A Blues Family, Kicking Out Homemade JamzFor the Perry siblings of Tupelo, Miss. — ages 9, 14 and 16 — making music involves making unique instruments from car parts. The young family band with astonishingly mature blues chops demonstrates its craft in NPR's Studio 4A.
When you picture someone playing the blues, you imagine someone who's been through the school of hard knocks. The lead singer for the Homemade Jamz Blues Band has been to school, all right — high school.
Frontman Ryan Perry is 16 years old. He sings like a man and manhandles his guitar, but when he and his bandmates break into giggles, it's clear they're all kids.
The three Perry siblings are 9, 14, and 16 years old; together, they're the Homemade Jamz Blues Band. Ryan took up the guitar at age 7. His brother, Kyle, followed with an electric bass, and their baby sister, Taya, rounded out the trio when she picked up drumsticks. The three are now regulars on the blues-festival circuit.
Home for them is Tupelo, Miss. It's where they recorded their new CD, Pay Me No Mind. It's where they make their instruments by hand. And it's where they caught an early case of the blues listening to their father's collection of B.B. King recordings.
The band sat down with Michele Norris in NPR's Studio 4A to perform a few tunes on their unique guitars, each made from an automobile muffler. In between, they explained how they got their start making music.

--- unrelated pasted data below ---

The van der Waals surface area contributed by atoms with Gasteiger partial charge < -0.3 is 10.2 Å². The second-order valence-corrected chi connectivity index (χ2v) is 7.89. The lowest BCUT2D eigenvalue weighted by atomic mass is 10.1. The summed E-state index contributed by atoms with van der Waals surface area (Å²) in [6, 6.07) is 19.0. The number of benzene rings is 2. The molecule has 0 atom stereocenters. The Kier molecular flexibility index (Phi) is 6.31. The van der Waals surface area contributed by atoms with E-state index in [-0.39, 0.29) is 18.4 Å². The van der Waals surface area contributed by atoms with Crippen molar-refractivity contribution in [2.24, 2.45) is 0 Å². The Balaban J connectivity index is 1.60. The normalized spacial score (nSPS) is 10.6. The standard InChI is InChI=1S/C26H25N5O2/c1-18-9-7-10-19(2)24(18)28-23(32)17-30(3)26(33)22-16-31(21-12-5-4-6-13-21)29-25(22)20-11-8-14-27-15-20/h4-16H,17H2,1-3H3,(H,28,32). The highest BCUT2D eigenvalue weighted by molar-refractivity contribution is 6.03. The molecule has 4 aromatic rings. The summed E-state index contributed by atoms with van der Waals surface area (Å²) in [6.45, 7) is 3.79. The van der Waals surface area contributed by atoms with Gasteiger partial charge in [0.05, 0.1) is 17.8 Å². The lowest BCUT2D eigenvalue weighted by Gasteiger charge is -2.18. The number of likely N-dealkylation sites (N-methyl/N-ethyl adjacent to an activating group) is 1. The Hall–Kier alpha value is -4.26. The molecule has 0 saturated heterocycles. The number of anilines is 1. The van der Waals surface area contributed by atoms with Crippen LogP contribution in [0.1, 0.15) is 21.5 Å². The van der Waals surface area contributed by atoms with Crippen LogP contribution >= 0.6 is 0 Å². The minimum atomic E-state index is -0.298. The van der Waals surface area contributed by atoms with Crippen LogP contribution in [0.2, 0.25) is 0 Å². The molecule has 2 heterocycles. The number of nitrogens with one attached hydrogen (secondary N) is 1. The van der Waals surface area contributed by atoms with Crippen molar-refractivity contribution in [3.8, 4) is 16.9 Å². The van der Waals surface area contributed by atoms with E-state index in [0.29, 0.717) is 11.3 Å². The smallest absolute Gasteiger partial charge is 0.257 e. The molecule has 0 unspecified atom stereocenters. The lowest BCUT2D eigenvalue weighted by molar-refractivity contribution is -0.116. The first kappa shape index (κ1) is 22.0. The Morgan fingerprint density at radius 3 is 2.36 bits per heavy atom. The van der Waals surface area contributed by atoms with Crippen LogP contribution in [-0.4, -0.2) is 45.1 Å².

Learning The Blues
"I was put in guitar lessons, and I was doing pretty well in it," Ryan says. "I was learning notes, though, and the material that he was teaching me wasn't what I wanted to learn. I wanted to learn blues; I wanted to learn B.B. King, Albert King, Stevie Ray Vaughan, all those artists."
Ryan says he went through several instructors before a little friendly coercion from his dad landed him a mentor seasoned in the blues. Dad Renaud Perry was working as a police officer when he approached a local bluesman known as Jabbo.
"I know that if I go to this guy's house as just a regular person, he was going to say no," he says. "That is what I kept running into all the time. ... So, you know, I said, well, 'I'm on duty, I'll swing by there in my police car and my uniform.' And he was out cutting grass. We laugh about it today, but when he saw me pulled up, he said his mind got to racing, 'Man, what have I done?' "
Jabbo reluctantly allowed Ryan, then 12, to swing by and jam that weekend.
"They rocked that porch. I mean, they had that porch going in no time," Renaud Perry says. "And at the end of the session, that man looked at me and said, 'You know, this kid: I want to teach him everything I know.' "
Living The Blues
One thing that Jabbo didn't teach the Perrys was how to make their own instruments. Their homemade muffler guitars — literally, the guitar bodies are made from car mufflers — are slung around their waists with seatbelt straps.
"Basically, what we did was bolted on a neck, took the electronics from a regular guitar, and just shoved them in the body of this muffler," Ryan says. "On the back of it is a license plate, covering the giant hole that we cut in it. And then we have exhaust tips that we put at the end of the guitars."